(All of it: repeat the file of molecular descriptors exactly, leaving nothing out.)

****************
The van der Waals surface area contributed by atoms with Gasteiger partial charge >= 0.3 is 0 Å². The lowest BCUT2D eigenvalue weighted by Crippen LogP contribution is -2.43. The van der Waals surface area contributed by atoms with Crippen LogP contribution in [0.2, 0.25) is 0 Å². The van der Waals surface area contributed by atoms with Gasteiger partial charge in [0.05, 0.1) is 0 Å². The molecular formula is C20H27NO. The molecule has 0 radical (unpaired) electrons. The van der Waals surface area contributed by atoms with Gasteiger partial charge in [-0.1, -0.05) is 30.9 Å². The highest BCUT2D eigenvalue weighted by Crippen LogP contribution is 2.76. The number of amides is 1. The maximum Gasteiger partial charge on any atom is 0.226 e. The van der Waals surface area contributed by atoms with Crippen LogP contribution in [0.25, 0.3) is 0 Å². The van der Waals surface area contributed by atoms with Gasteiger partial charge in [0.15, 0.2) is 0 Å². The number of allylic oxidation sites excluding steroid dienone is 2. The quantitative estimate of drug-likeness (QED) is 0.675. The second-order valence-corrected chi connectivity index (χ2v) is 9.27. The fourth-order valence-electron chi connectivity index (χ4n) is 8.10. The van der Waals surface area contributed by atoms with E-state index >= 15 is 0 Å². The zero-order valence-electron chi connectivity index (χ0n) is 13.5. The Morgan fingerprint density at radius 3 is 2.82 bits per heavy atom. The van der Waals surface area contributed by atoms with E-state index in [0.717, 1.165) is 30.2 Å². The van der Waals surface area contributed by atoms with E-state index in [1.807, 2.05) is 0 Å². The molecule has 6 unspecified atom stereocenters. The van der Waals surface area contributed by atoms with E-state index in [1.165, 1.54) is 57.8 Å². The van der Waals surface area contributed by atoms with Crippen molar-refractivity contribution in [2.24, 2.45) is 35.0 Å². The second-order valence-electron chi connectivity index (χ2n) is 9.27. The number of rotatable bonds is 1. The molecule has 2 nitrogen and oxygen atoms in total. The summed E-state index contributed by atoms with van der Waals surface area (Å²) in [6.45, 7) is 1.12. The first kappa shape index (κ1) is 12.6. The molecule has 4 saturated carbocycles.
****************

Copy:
The van der Waals surface area contributed by atoms with Gasteiger partial charge >= 0.3 is 0 Å². The lowest BCUT2D eigenvalue weighted by Crippen LogP contribution is -2.43. The van der Waals surface area contributed by atoms with Crippen LogP contribution in [0.2, 0.25) is 0 Å². The van der Waals surface area contributed by atoms with Gasteiger partial charge in [0.05, 0.1) is 0 Å². The molecular formula is C20H27NO. The molecule has 0 radical (unpaired) electrons. The van der Waals surface area contributed by atoms with Gasteiger partial charge in [-0.1, -0.05) is 30.9 Å². The highest BCUT2D eigenvalue weighted by Crippen LogP contribution is 2.76. The number of amides is 1. The maximum Gasteiger partial charge on any atom is 0.226 e. The van der Waals surface area contributed by atoms with Crippen LogP contribution in [0.25, 0.3) is 0 Å². The van der Waals surface area contributed by atoms with Gasteiger partial charge in [0.15, 0.2) is 0 Å². The number of allylic oxidation sites excluding steroid dienone is 2. The quantitative estimate of drug-likeness (QED) is 0.675. The second-order valence-corrected chi connectivity index (χ2v) is 9.27. The fourth-order valence-electron chi connectivity index (χ4n) is 8.10. The van der Waals surface area contributed by atoms with E-state index >= 15 is 0 Å². The zero-order valence-electron chi connectivity index (χ0n) is 13.5. The Morgan fingerprint density at radius 3 is 2.82 bits per heavy atom. The van der Waals surface area contributed by atoms with E-state index in [0.717, 1.165) is 30.2 Å². The van der Waals surface area contributed by atoms with E-state index in [1.807, 2.05) is 0 Å². The molecule has 6 unspecified atom stereocenters. The van der Waals surface area contributed by atoms with E-state index in [1.165, 1.54) is 57.8 Å². The van der Waals surface area contributed by atoms with Crippen molar-refractivity contribution in [2.24, 2.45) is 35.0 Å². The second-order valence-electron chi connectivity index (χ2n) is 9.27. The number of rotatable bonds is 1. The molecule has 2 nitrogen and oxygen atoms in total. The summed E-state index contributed by atoms with van der Waals surface area (Å²) in [6.45, 7) is 1.12. The first kappa shape index (κ1) is 12.6. The molecule has 4 saturated carbocycles.